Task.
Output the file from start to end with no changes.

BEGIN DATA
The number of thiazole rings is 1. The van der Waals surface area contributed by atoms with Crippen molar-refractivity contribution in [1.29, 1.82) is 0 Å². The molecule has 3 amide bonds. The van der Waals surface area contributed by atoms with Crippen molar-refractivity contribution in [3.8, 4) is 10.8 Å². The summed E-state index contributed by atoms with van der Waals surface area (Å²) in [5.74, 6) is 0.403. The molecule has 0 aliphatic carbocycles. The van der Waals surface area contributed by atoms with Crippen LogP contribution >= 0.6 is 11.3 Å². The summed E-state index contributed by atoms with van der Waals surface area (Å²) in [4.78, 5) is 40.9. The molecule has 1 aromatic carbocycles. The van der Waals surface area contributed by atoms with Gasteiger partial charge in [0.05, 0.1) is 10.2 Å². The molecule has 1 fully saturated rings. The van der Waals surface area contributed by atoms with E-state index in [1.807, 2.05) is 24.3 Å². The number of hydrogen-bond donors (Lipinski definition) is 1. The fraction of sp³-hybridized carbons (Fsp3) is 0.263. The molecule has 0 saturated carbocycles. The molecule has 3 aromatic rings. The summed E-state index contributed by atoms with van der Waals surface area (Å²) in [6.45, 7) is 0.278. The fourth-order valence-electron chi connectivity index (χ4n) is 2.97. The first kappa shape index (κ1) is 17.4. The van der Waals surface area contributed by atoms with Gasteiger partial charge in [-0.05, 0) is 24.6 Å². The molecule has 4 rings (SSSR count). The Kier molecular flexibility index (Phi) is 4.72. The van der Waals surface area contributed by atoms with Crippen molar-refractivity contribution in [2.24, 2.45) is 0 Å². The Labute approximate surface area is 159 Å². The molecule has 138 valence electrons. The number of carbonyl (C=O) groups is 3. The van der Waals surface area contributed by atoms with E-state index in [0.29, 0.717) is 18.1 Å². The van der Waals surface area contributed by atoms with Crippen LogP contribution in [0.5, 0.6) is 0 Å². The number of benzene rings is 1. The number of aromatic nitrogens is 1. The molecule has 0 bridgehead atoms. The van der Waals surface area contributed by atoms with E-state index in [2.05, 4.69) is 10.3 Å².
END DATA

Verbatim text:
The number of thiazole rings is 1. The van der Waals surface area contributed by atoms with Crippen molar-refractivity contribution in [1.29, 1.82) is 0 Å². The molecule has 3 amide bonds. The van der Waals surface area contributed by atoms with Crippen molar-refractivity contribution in [3.8, 4) is 10.8 Å². The summed E-state index contributed by atoms with van der Waals surface area (Å²) in [5.74, 6) is 0.403. The molecule has 0 aliphatic carbocycles. The van der Waals surface area contributed by atoms with Crippen LogP contribution >= 0.6 is 11.3 Å². The summed E-state index contributed by atoms with van der Waals surface area (Å²) in [4.78, 5) is 40.9. The molecule has 1 aromatic carbocycles. The van der Waals surface area contributed by atoms with Gasteiger partial charge in [0.05, 0.1) is 10.2 Å². The molecule has 1 fully saturated rings. The van der Waals surface area contributed by atoms with E-state index in [1.807, 2.05) is 24.3 Å². The number of hydrogen-bond donors (Lipinski definition) is 1. The fraction of sp³-hybridized carbons (Fsp3) is 0.263. The molecule has 0 saturated carbocycles. The molecule has 3 aromatic rings. The summed E-state index contributed by atoms with van der Waals surface area (Å²) in [6.45, 7) is 0.278. The fourth-order valence-electron chi connectivity index (χ4n) is 2.97. The first kappa shape index (κ1) is 17.4. The van der Waals surface area contributed by atoms with Gasteiger partial charge in [-0.05, 0) is 24.6 Å². The molecule has 4 rings (SSSR count). The Kier molecular flexibility index (Phi) is 4.72. The van der Waals surface area contributed by atoms with Crippen molar-refractivity contribution in [2.24, 2.45) is 0 Å². The Labute approximate surface area is 159 Å². The molecule has 138 valence electrons. The number of carbonyl (C=O) groups is 3. The van der Waals surface area contributed by atoms with E-state index in [0.29, 0.717) is 18.1 Å². The van der Waals surface area contributed by atoms with Crippen LogP contribution in [0.5, 0.6) is 0 Å². The number of benzene rings is 1. The number of aromatic nitrogens is 1. The molecule has 0 bridgehead atoms. The van der Waals surface area contributed by atoms with E-state index in [2.05, 4.69) is 10.3 Å².